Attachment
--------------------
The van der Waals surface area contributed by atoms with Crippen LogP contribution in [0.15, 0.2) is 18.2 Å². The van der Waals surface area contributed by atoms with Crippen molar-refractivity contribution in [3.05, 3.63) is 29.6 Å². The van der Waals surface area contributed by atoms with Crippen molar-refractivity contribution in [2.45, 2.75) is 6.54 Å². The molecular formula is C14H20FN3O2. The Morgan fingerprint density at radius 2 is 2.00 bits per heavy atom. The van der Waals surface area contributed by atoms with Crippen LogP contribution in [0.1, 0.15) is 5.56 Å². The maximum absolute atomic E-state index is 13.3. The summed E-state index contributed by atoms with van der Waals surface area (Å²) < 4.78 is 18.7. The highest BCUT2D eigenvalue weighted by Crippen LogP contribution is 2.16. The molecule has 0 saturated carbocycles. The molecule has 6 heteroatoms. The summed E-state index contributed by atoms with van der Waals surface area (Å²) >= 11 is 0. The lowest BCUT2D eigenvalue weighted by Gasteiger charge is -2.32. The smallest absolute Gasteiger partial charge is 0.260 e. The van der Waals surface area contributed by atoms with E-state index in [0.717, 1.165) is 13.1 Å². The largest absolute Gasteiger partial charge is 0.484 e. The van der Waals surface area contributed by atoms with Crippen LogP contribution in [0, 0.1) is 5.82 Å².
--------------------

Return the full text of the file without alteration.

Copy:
The van der Waals surface area contributed by atoms with Crippen LogP contribution in [0.15, 0.2) is 18.2 Å². The van der Waals surface area contributed by atoms with Crippen molar-refractivity contribution in [3.05, 3.63) is 29.6 Å². The van der Waals surface area contributed by atoms with Crippen molar-refractivity contribution in [2.45, 2.75) is 6.54 Å². The molecular formula is C14H20FN3O2. The Morgan fingerprint density at radius 2 is 2.00 bits per heavy atom. The van der Waals surface area contributed by atoms with Crippen LogP contribution in [0.1, 0.15) is 5.56 Å². The maximum absolute atomic E-state index is 13.3. The summed E-state index contributed by atoms with van der Waals surface area (Å²) < 4.78 is 18.7. The highest BCUT2D eigenvalue weighted by Crippen LogP contribution is 2.16. The molecule has 0 saturated carbocycles. The molecule has 6 heteroatoms. The summed E-state index contributed by atoms with van der Waals surface area (Å²) >= 11 is 0. The lowest BCUT2D eigenvalue weighted by Gasteiger charge is -2.32. The smallest absolute Gasteiger partial charge is 0.260 e. The van der Waals surface area contributed by atoms with E-state index in [0.717, 1.165) is 13.1 Å². The largest absolute Gasteiger partial charge is 0.484 e. The van der Waals surface area contributed by atoms with Crippen LogP contribution in [0, 0.1) is 5.82 Å².